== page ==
Piece by piece, a Boeing 747 is being taken apart … and rebuilt as the ultimate recycled home. Nearly 450,000,000 individual plane parts (totaling 400,000 pounds) are participating in this radical transformation process, with wings standing out as the dominant roof form.
The aptly-titled Wing House is being constructed by David Hertz Architects in California, a state home to many retired planes that are frequently sold for their constituent materials, making this a clear (relatively) cheap and green choice for the location.
But how could something so expensive be cost-effective? With remote sites like this one, building everything on the lot can require as much labor as simply transporting largely-prefabricated elements (like pieces of an airplane) and assembling them according to an architectural plan.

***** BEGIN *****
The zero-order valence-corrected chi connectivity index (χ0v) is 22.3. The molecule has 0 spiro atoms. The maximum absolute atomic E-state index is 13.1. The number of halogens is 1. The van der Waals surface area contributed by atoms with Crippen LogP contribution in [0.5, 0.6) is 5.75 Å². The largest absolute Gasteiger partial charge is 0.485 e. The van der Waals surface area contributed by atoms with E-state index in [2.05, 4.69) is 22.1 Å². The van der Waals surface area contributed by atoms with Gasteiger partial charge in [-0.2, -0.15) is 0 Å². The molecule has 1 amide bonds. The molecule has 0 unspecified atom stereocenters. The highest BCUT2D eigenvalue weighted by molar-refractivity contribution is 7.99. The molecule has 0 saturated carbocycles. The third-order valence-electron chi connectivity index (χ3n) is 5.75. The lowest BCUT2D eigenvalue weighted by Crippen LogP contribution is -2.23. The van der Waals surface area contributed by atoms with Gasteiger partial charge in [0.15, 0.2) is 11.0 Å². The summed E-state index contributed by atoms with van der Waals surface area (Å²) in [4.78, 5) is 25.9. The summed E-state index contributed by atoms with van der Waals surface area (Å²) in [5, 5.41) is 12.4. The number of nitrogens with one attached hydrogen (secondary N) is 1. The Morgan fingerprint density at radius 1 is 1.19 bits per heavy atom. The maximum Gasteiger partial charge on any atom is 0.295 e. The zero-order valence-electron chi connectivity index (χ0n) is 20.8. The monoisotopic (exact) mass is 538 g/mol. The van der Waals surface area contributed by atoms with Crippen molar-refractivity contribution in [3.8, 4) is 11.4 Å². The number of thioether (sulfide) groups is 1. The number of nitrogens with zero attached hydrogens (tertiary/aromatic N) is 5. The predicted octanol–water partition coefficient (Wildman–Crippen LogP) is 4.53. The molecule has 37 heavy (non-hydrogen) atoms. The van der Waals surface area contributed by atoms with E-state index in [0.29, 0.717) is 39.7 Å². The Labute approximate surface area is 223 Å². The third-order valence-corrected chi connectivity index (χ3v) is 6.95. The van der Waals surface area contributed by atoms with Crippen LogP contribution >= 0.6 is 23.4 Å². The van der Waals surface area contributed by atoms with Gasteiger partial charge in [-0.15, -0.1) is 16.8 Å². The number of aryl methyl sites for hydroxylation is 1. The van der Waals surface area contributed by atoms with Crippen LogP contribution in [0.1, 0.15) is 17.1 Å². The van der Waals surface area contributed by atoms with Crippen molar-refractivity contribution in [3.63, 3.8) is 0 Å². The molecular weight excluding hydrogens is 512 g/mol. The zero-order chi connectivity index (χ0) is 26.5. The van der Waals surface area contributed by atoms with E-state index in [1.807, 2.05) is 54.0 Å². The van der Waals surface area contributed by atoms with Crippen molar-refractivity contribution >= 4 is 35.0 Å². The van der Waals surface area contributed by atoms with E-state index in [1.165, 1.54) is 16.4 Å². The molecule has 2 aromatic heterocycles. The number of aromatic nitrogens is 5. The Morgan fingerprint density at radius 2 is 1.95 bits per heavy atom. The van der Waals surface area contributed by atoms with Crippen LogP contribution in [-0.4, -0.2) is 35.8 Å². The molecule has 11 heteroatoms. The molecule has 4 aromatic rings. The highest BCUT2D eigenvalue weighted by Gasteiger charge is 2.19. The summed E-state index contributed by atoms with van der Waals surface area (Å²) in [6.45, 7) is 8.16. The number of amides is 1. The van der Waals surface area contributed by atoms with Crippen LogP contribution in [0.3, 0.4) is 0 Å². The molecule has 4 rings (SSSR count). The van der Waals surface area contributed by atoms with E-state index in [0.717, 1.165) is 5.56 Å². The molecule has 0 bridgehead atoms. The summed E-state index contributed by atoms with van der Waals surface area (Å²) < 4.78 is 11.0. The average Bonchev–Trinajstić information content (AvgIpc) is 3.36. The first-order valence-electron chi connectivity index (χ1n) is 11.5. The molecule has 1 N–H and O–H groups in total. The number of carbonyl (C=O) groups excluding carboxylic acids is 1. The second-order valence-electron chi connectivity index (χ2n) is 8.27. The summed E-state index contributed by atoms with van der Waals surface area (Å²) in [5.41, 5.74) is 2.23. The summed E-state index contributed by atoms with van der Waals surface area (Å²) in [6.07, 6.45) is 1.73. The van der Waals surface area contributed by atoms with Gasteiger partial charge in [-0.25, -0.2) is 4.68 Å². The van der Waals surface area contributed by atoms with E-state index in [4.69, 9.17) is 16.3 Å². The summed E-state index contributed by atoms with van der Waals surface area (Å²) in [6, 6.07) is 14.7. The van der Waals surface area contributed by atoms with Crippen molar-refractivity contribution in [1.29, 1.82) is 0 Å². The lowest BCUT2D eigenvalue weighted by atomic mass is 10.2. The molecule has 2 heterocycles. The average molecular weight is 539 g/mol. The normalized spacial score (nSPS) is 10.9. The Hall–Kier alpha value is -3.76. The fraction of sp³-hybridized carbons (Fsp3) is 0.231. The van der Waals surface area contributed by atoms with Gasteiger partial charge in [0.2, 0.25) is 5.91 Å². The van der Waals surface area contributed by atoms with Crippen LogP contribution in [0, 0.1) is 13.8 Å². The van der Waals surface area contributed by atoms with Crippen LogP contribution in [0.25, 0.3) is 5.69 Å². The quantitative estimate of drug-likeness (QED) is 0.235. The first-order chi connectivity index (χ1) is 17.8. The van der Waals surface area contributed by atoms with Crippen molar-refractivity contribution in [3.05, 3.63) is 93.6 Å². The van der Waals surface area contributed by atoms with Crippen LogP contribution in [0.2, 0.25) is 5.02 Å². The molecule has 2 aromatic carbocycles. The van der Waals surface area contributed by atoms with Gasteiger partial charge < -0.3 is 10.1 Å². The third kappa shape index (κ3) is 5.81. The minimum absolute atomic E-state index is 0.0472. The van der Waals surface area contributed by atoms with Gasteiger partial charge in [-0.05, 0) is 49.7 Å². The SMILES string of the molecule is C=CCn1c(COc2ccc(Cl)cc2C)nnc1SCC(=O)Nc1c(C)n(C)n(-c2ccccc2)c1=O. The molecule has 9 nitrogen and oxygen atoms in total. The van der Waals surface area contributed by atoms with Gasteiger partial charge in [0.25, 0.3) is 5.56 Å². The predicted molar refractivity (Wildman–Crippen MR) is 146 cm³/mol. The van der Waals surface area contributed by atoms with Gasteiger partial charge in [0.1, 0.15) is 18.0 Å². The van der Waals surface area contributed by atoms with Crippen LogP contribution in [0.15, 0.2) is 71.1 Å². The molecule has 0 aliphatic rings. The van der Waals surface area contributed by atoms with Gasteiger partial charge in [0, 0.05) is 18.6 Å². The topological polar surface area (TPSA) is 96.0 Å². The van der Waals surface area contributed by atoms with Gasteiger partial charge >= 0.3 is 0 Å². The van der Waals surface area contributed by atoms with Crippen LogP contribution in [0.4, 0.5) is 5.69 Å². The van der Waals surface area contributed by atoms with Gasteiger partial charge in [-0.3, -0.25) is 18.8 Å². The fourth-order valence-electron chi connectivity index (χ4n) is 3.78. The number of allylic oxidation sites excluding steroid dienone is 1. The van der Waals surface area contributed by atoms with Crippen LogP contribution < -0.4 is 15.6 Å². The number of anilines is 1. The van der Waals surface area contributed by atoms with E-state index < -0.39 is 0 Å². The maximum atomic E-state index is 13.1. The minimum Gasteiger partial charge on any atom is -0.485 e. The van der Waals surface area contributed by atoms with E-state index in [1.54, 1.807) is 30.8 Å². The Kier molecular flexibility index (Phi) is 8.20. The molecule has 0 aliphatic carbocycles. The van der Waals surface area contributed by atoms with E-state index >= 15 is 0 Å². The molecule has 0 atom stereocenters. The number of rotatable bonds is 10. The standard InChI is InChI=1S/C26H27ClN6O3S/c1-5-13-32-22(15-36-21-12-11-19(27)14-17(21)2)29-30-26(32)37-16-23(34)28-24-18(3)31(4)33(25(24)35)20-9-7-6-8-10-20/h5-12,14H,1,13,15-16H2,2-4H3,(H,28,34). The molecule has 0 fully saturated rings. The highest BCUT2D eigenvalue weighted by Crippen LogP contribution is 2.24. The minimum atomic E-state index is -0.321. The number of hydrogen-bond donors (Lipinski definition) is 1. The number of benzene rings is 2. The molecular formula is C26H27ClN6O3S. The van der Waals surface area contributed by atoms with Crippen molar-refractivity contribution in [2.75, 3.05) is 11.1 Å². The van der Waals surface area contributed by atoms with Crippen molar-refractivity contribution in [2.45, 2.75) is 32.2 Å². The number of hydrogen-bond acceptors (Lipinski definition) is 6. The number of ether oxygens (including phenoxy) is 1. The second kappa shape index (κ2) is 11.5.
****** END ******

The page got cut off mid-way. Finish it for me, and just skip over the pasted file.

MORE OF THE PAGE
The structural steel and light-weight aluminum shell are being reused as one might expect, for load-bearing and enclosing purposes respectively. From above, the finished product does not resemble an airplane exactly, but could be the site of an emergency crash-landing gone badly wrong:
Everything is has been accounted for as well, from the fuselage and first-class cabin to the cockpit itself, incorporated strategically so as to utilize every last bit of the vintage jet from which it is built. Anything not used in the primary residence is employed in the creation of a guest house, barn, viewing platform and art studio spread around the core domicile.